Below is a photo tour of the Farmers' Market where I'm fortunate to buy lots of the produce you see on my posts. (Click pics for larger. My apologies to those without a broadband connection.)
Last weekend I drove up to a sea of pumpkins.
Pumpkins in both directions, as far as my lens could focus.
Not all pumpkins are pumpkin-colored, I found.
Nor are all pumpkins pumpkin-shaped. I think these are called turban squash.
Click here to view the rest of the (photo heavy) tour.
Here's a hodgepodge. The one in the lower right with the bumps like warts is called a warty squash. And the lovely green one with the long slender middle is called a gooseneck squash.
More goosenecks. These babies are positively animated.
Nor are all pumpkins big. These you could fit in your palm.
The orange ones, second to the left, are called Red Kuri squash. Around here we call them sweet potato squash. I use them in my Squash Squares recipe in place of butternut squash.
Let's go inside...
Here are end-of-season hot peppers. The red jalapenos in the front have been on the vine a while, you can see their woody streaks. Nonetheless, they're so fresh and potent! (The dark green ones in the lower left are called Poblano's. They're the mildest of this lot, and my favorite. They're the basis of the dried Ancho Chile powder you can buy in just about any grocery store.)
Apples. For apple pie :) Most are local, picked daily. This picture doesn't do them justice. I guess this means another trip. Woe.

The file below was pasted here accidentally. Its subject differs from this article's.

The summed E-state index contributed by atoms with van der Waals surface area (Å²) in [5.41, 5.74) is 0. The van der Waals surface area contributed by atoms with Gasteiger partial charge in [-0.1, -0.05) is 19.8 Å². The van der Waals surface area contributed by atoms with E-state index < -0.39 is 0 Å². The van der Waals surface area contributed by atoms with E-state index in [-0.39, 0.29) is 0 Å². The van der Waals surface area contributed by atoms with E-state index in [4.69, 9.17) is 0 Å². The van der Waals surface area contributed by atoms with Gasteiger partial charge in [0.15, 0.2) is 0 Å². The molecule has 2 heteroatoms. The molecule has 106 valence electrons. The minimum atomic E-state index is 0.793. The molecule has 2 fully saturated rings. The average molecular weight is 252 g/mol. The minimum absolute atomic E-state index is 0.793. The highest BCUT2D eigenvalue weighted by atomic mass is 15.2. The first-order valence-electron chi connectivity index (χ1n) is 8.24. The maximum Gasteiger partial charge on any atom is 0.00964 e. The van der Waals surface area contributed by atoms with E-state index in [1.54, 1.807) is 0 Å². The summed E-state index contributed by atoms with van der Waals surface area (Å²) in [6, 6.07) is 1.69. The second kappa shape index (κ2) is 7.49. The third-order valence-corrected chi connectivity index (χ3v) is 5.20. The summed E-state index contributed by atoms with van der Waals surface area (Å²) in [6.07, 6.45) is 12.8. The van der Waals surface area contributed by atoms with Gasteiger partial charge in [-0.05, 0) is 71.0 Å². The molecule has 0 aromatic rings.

He sells his squash inside too. At the end of the season he has so many he gives them away. You can see the building in this pic. It's really just a large wooden shack. It leaks when it rains, smells of hay, and is full of bees when peaches are in season. He uses giant fans to blow them off the fruit. I love this place.
Farmer P never lets you forget what's in season. (He probably used a tractor to lift this.)
Here's a sense of perspective. It's really not that big of a building. When I started going there 10 years ago, it was just a roadside stand.
Corn is waning. It gets starchy at the end of its season. This pile of corn would have been sold out by now if it was August or September. Back then, if people spied someone lugging a lumpy burlap sack in from the fields, they'd swarm this table faster than the bees swarmed the peaches.
Tomatoes are also waning, but unlike corn they just seem to get better as the season wears.
I'll leave you with one last image of Farmer P's sustainable farming handiwork.
Thank you Farmer P.
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